January 21, 2013

Travel Bites: Hot and spicy Albay

The Daraga Church (Our Lady of the Gate Parish Church) was constructed with volcanic stones, a number of which have been etched or carved with religious images.

ONE of the most spectacular welcomes that I have ever encountered in all my years of traveling around the Philippines or abroad is the majestic Mount Mayon Volcano coming into view of a plane’s window. The sight of the sweeping curvaceous slopes rising to a near-perfect cone puffing white wisps of smoke is enough to take one’s breath away. 

And while you cannot escape its colossal presence—Mount Mayon is visible for miles around even as far as the neighboring provinces—there are several other spots in Albay, even in its capital city of Legazpi alone, that are worth visiting. 

Two of the best times to visit Albay are during the Magayon Festival in April and the Ibalong Festival in August. The Magayon Festival showcases the culture and artistry of Albayanons (as Albay folk are called), and features beauty pageants, food festivals, trade fairs and street dancing. At the Ibalong Festival, people wear masks depicting the ancient heroes and villains in the folk-epic. 


A bit of history. Explore a tunnel that was carved out during World War II and where the Japanese military hid their ammunition, located at the Ligñon Hill Nature Park. Aside from its historical background, the park also offers a panoramic view of Legazpi City, Mount Mayon and its environs, the town of Daraga and the shimmering Albay Gulf. Try other activities in the park such as ziplining, running or jogging along its winding, rising incline, biking or rappelling. 

Waterworks. Busay Falls (Barangay Malilipot) is said to be one of the highest in the country, cascading from 250 meters in seven levels into seven different pools. The last waterfall, a single cascade from 40 meters, is the most popular among tourists who usually come during the sizzling summer months and rent the available huts in the area. Refreshments and snacks may be bought from vendors in the vicinity. 

One has to hike about a kilometer through lush vegetation to get to the gushing Vera Waterfalls (Barangay Bulang). Located in a ravine, the water streams from several points in the bedrock spraying into the pool down below. Bring your own food and beverages for a picnic but make sure to clean up after. The hike back up from the ravine may be quite difficult for inexperienced hikers so it’s best to rest periodically to catch your breath.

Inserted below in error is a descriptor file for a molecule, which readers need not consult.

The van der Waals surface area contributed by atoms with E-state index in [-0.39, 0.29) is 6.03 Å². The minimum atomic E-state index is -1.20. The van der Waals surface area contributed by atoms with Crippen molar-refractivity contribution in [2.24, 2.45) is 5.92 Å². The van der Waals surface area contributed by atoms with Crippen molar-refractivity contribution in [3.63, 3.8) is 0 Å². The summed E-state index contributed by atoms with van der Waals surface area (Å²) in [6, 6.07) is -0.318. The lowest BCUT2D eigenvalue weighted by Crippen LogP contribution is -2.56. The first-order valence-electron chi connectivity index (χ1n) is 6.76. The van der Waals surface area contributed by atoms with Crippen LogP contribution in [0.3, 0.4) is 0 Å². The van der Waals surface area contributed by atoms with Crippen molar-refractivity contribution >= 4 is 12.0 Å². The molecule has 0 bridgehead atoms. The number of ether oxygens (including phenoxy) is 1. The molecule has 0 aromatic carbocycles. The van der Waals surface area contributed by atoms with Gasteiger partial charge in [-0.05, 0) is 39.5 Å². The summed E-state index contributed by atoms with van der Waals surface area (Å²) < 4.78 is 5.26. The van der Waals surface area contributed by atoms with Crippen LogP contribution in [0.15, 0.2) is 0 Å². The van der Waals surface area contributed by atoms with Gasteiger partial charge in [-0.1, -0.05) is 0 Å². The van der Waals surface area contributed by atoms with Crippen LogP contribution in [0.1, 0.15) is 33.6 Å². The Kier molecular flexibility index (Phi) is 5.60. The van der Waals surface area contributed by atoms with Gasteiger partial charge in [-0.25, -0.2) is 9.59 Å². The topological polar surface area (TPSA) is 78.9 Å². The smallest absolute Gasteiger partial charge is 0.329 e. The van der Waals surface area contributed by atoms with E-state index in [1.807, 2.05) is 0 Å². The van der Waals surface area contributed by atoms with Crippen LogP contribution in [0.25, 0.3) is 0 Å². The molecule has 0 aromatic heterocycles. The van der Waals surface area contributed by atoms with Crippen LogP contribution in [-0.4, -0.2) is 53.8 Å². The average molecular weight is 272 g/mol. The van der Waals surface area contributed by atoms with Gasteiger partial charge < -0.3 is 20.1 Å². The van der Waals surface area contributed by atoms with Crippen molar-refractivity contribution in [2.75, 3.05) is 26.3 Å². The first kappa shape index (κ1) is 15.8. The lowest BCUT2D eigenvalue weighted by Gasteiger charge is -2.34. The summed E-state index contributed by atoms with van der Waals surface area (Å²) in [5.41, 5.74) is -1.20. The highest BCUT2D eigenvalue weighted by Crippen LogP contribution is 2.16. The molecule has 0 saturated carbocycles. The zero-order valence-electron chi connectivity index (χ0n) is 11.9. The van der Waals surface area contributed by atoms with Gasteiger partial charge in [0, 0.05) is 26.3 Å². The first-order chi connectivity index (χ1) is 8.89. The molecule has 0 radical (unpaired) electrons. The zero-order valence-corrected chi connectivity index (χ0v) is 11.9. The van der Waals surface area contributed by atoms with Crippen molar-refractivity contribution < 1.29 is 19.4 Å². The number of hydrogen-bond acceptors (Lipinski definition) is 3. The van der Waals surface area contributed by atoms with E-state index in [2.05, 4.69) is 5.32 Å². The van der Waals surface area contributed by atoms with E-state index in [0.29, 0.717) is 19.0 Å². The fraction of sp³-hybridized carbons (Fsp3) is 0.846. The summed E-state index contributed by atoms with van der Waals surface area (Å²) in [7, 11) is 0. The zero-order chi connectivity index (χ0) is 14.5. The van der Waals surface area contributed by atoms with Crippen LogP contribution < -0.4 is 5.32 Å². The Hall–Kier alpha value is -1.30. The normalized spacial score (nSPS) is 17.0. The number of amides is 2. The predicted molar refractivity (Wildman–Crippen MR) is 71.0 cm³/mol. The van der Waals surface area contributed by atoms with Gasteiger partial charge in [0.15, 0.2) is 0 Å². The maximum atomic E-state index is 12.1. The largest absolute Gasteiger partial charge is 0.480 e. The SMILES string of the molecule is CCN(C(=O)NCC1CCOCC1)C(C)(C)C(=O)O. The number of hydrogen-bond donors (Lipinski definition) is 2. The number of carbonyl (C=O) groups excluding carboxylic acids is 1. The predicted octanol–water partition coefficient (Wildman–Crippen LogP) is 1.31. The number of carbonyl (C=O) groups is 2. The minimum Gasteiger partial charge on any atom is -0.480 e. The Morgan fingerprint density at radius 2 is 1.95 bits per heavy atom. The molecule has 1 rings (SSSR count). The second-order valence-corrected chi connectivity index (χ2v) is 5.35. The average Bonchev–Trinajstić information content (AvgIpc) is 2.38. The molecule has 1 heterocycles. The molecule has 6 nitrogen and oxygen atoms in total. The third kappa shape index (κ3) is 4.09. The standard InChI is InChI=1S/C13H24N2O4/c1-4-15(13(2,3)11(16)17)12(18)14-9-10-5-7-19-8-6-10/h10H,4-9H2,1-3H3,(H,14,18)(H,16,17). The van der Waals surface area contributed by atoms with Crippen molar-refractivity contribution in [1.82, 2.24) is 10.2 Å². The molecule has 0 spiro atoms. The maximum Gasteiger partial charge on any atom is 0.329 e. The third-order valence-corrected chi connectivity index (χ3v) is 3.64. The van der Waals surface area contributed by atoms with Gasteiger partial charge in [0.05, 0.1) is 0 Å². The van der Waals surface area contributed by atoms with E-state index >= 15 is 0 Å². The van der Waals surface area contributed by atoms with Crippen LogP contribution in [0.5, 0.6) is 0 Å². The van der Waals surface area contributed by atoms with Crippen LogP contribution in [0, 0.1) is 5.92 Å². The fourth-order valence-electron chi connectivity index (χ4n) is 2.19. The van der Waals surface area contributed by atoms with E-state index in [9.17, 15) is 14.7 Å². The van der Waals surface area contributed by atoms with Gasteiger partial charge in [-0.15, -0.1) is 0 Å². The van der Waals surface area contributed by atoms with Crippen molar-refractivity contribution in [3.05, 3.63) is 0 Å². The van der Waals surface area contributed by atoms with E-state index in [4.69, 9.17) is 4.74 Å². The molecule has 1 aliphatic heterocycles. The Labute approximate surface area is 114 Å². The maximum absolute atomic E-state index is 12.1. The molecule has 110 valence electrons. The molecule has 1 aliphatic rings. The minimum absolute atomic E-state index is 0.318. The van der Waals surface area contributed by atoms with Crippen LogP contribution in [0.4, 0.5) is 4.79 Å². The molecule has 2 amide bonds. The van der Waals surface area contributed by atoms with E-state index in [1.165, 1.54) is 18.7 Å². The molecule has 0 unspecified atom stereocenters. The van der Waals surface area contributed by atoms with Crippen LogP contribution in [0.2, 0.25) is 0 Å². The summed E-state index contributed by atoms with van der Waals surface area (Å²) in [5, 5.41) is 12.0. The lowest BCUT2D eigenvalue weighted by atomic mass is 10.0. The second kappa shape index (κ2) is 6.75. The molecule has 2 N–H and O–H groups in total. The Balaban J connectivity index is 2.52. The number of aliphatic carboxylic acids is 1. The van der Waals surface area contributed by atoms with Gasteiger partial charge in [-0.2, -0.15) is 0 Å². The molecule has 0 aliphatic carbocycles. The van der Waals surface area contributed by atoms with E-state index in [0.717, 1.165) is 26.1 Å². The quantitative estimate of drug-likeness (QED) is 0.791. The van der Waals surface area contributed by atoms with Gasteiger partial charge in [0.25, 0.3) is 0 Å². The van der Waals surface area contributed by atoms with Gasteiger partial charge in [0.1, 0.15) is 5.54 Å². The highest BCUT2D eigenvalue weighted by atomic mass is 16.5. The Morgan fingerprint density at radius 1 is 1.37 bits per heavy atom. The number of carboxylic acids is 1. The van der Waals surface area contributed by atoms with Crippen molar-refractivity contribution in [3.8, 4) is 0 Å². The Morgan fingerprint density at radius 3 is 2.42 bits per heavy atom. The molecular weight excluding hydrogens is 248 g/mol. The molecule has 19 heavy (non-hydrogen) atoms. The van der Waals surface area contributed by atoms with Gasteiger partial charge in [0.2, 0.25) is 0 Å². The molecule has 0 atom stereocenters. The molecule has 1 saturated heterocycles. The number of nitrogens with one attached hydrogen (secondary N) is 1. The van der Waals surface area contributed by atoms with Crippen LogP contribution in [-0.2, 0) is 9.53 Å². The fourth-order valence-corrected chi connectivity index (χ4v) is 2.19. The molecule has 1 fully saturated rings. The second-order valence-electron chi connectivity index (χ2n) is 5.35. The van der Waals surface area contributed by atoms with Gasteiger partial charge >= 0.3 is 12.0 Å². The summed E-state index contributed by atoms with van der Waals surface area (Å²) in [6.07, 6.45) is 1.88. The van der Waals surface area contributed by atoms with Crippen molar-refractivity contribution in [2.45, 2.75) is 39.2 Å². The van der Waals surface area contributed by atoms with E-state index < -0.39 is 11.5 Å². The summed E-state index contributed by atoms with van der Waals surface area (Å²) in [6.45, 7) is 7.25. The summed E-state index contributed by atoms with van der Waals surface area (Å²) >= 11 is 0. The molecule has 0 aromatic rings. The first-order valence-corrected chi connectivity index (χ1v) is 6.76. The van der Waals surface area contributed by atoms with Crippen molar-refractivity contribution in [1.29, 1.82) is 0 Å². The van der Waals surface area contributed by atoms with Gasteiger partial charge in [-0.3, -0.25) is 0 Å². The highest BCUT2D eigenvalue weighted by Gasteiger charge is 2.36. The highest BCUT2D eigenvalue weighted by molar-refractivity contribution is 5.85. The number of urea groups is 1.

Pilgrimage. Marvel at the baroque architecture of the Daraga Church (Our Lady of the Gate Parish Church), built by Franciscan missionaries in 1773, in Barangay San Roque. Volcanic stones, with engravings and carvings, were used in the construction of the church, making it one of the rarest in the country. It has been tagged a National Cultural Treasure by the National Historical Institute of the Philippines. 

Mt. Mayon, the enduring icon of the province of Albay, as seen from the Cagsawa Ruins, which are remnants of an old Franciscan church buried during the eruption of the volcano in 1814. About 1,200 residents in the town of Daraga died from the eruption, hundreds of whom had taken refuge at the church. 

The Cagsawa Ruins (Barangay Busay, Cagsawa) is what remains of an old Franciscan church that was damaged during the eruption of Mount Mayon in 1814. The old church’s belfry still stands, a constant reminder of the dangers of living near the still active volcano. Outside the park are stalls selling popular products made from abaca such as slippers, hats and bags. 

Other churches worth visiting are the Saint Dominic Guzman Parish Church in Santo Domingo; the Albay Cathedral (Cathedral of San Gregorio Magno) in the old Albay District; the Our Lady of the Assumption Parish Church in Guinobatan, Albay; and Saint Raphael’s Church in Legazpi City. 


Cave exploration. Albay is a haven for spelunkers, with a number of caves found all over the province offering varying degrees of difficulty.